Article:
JIRA Workflows from the Trenches @ NTT DATA EMEA Blog

Just published: JIRA Workflows from the Trenches @ NTT DATA EMEA Blog.

Atlassian’s JIRA (https://de.atlassian.com/software/jira) as a project management tool is actually an industry standard for the software projects. However the initial configuration of many aspect of JIRA leaves areas for improvements. This post focuses on the JIRA workflows, which define states for the issues, such as user stories and bug, and the transformations between them (also known as workflow or state machine).

All that based on my experience as a chief of development with real examples from my current project: quasi directly from the trenches.

Workflows from the Trenches


Are You a Programmer? Think Twice Before You Say "It Is Just a Trivial 'Hello World'" example!

It is Monday in Germany, and it is Easter Monday 2016.

I had finally chance to take my "pimped" Commodore Amiga 500 out of the shelf (yes "she" is pimped, with 2 MB RAM, with a Workbench-switch between versions 2.0 and 3.1, with a Gotek floppy emulator, and so on). And I had played with it. Hm, you know me, no games, just coding, just assembler, just pure system.

The ASM-One assembler together with a "very" old book "Amiga Assembler Buch" by Peter Wollschlaeger did their job perfectly. I wrote a "Hello World" for the Motorola 68000 and Amiga DOS. I was able to assemble it, to link it and to run it. And here is the result:

Running "Hello Word" written in assembler on Amiga 500
Bildunterschrift hinzuf├╝gen

Wow, what a result! It is tremendous!
I can see the "Hello World" printed on the command line of Amiga's Workbench! Ok, just kidding...

But wait a minute and just look at the code, the pure Motorola 68000 assembler code:

* Hello World using 68000 assembler
* based on example from Peter Wollschlaeger book 1987

SysBase:  equ 4  ;base of exec
LVOOpenLib:  equ -552 ;open lib
LVOCloseLib: equ -414 ;close lib
LVOOutput:  equ -60  ;dos.lib get output-handle
LVOWrite: e qu -48  ;dos.lib write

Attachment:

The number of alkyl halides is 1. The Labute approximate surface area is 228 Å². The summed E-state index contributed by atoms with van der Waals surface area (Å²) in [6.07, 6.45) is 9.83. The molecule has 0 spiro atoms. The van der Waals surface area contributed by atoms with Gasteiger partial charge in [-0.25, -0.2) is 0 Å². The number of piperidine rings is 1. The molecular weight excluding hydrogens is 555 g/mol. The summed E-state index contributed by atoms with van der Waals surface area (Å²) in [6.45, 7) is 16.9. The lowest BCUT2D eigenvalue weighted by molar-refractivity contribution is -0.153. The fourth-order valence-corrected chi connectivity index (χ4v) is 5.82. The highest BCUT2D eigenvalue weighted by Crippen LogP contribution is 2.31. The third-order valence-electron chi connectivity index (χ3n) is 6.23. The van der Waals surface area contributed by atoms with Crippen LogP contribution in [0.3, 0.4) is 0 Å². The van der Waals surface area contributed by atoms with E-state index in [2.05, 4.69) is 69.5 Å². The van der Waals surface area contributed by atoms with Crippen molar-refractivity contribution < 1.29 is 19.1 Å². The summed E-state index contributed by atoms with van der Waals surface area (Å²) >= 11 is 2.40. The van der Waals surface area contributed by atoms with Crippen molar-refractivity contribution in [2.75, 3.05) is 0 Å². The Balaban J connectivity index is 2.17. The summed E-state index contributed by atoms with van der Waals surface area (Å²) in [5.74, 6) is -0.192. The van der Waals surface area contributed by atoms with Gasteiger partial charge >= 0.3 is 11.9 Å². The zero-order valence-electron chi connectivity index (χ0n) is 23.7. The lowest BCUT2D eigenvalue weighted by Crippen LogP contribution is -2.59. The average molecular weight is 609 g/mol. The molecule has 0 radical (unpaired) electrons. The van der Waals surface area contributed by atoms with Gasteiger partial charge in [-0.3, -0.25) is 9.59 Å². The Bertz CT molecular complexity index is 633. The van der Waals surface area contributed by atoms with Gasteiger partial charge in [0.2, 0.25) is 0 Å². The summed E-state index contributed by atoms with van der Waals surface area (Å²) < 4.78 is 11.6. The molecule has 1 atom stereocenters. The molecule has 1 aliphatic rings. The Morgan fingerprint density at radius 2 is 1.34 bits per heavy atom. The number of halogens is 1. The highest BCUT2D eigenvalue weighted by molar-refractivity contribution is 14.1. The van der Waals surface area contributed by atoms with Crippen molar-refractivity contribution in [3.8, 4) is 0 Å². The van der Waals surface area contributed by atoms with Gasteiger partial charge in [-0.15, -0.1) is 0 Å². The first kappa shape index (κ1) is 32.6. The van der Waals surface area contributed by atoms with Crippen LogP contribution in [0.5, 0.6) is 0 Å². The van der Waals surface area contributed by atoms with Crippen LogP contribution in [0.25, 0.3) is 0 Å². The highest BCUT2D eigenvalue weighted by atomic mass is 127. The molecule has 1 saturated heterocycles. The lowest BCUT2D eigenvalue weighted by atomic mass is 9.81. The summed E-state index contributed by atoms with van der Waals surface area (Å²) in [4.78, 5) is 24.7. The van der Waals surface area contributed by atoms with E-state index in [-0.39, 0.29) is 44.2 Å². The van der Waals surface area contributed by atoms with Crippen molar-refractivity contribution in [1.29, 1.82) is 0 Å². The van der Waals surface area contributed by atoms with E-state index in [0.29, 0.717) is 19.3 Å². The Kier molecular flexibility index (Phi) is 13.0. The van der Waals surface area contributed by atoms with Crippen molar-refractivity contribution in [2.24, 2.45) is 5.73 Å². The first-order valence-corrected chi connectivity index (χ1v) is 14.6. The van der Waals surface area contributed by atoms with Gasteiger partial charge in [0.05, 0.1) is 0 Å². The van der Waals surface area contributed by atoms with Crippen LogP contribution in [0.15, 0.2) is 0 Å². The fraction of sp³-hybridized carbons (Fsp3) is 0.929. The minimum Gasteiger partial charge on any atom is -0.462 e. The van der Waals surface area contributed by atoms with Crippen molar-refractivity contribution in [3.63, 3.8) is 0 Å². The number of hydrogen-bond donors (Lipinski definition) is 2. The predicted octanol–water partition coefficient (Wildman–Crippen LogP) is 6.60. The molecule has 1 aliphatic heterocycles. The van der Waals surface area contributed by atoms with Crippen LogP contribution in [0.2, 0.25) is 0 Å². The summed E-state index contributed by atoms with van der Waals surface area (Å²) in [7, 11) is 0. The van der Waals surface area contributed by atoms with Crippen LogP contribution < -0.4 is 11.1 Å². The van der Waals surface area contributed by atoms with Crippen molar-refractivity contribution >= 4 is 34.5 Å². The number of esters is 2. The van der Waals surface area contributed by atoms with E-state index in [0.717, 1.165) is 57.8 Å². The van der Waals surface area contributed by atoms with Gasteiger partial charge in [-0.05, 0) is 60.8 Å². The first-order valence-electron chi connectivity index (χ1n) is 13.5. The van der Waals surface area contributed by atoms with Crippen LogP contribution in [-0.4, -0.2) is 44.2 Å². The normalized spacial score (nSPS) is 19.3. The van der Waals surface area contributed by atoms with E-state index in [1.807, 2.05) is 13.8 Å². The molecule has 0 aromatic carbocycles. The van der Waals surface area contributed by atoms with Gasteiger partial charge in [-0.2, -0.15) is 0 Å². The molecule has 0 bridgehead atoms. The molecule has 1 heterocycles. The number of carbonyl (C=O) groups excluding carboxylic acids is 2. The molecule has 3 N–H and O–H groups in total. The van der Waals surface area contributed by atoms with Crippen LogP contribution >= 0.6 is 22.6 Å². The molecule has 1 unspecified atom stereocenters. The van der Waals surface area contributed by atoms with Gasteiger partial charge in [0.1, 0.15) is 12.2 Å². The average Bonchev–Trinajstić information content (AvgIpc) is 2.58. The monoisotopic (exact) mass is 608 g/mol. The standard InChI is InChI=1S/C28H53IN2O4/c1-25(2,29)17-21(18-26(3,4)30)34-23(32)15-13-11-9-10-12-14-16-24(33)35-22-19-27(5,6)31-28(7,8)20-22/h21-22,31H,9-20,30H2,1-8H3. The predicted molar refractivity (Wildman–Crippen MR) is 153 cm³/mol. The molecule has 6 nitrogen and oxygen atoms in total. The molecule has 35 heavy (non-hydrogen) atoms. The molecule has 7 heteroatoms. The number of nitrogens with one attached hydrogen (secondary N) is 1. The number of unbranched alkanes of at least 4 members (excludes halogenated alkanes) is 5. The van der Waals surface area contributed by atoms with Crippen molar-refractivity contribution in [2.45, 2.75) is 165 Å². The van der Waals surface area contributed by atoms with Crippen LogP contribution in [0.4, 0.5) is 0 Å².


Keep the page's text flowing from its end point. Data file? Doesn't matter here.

* open dos.lib

main: move.l #dosname,a1 ;name of dos.lib
  moveq #0,d0  ;version is not relevant
  move.l SysBase,a6 ;set base address of exec
  jsr LVOOpenLib(a6) ;call open lib
  tst.l d0   ;any errors?
  beq finish   ;on error goto finish
  move.l d0,DOSBase ;save pointer to lib

* find output handler

  move.l  DOSBase,a6 ;set base address of dos.lib
  jsr LVOOutput(a6) ;call function
  move.l d0,d4  ;save output handler

* print text
  move.l d4,d1  ;set output handler
  move.l #string,d2 ;set address of text
  moveq #12,d3  ;set length of text
  move.l DOSBase,a6 ;set base address of dos.lib
  jsr LVOWrite(a6) ;call function

* close libs
  move.l DOSBase,a1 ;set lib to close
  move.l SysBase,a6 ;set base address of exec
  jsr LVOCloseLib(a6) ;close the lib

finish:  rts

* data

DOSBase: dc.l 0
  cnop 0,2

dosname: dc.b 'dos.library',0
  cnop 0,2

string:  dc.b 'Hello world',10,0
  cnop 0,2 

To print a "Hello World" on the Amiga 500 using assembler, you have to first find the address of the DOS library, open it, set parameters for the method, call it and and finally close it carefully at the end... It is not a just one or three lines of code you suppose to write...

So think twice before you say "it is just a trivial 'Hello World' example". Our modern machines do pretty much similar stuff as wirten above.

And think again about it when you decide to use a plenty of high sophisticated libraries to access a database, create services or integrate security. Think about what is going on under the hood. Think about this "Hello World" example. Think about complexity you introduce. Just think about it because this is reality.